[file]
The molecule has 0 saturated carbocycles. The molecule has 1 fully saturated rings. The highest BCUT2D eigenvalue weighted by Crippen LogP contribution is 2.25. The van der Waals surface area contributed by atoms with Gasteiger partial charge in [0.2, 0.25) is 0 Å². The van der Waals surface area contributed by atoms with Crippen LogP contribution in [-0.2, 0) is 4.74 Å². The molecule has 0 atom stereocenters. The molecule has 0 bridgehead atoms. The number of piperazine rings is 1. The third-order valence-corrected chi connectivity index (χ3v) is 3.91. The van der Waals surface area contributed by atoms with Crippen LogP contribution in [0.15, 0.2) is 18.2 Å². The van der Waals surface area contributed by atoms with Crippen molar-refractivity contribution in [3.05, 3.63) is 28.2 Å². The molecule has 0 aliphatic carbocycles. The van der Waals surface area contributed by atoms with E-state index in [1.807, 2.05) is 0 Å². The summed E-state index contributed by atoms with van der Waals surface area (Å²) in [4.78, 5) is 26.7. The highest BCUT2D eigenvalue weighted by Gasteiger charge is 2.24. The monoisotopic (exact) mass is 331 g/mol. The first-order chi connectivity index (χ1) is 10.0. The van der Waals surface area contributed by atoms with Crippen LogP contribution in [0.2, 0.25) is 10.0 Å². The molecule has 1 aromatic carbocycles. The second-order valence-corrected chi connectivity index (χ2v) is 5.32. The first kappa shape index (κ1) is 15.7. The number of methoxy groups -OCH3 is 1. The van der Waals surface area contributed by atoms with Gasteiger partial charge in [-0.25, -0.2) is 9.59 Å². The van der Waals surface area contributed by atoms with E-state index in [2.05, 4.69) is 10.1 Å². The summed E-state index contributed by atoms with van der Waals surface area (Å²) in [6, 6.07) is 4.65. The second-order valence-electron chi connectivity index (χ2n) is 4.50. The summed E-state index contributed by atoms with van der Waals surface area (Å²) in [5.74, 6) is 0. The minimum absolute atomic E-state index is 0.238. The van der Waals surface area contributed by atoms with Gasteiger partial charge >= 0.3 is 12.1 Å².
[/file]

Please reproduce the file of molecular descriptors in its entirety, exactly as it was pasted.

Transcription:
The molecule has 0 saturated carbocycles. The molecule has 1 fully saturated rings. The highest BCUT2D eigenvalue weighted by Crippen LogP contribution is 2.25. The van der Waals surface area contributed by atoms with Gasteiger partial charge in [0.2, 0.25) is 0 Å². The van der Waals surface area contributed by atoms with Crippen LogP contribution in [-0.2, 0) is 4.74 Å². The molecule has 0 atom stereocenters. The molecule has 0 bridgehead atoms. The number of piperazine rings is 1. The third-order valence-corrected chi connectivity index (χ3v) is 3.91. The van der Waals surface area contributed by atoms with Crippen LogP contribution in [0.15, 0.2) is 18.2 Å². The van der Waals surface area contributed by atoms with Crippen molar-refractivity contribution in [3.05, 3.63) is 28.2 Å². The molecule has 0 aliphatic carbocycles. The van der Waals surface area contributed by atoms with E-state index in [1.807, 2.05) is 0 Å². The summed E-state index contributed by atoms with van der Waals surface area (Å²) in [4.78, 5) is 26.7. The highest BCUT2D eigenvalue weighted by Gasteiger charge is 2.24. The monoisotopic (exact) mass is 331 g/mol. The first-order chi connectivity index (χ1) is 10.0. The van der Waals surface area contributed by atoms with Crippen LogP contribution in [0.2, 0.25) is 10.0 Å². The molecule has 1 aromatic carbocycles. The second-order valence-corrected chi connectivity index (χ2v) is 5.32. The first kappa shape index (κ1) is 15.7. The number of methoxy groups -OCH3 is 1. The van der Waals surface area contributed by atoms with Gasteiger partial charge in [-0.25, -0.2) is 9.59 Å². The van der Waals surface area contributed by atoms with E-state index in [2.05, 4.69) is 10.1 Å². The summed E-state index contributed by atoms with van der Waals surface area (Å²) in [6, 6.07) is 4.65. The second-order valence-electron chi connectivity index (χ2n) is 4.50. The summed E-state index contributed by atoms with van der Waals surface area (Å²) in [5.74, 6) is 0. The minimum absolute atomic E-state index is 0.238. The van der Waals surface area contributed by atoms with Gasteiger partial charge >= 0.3 is 12.1 Å².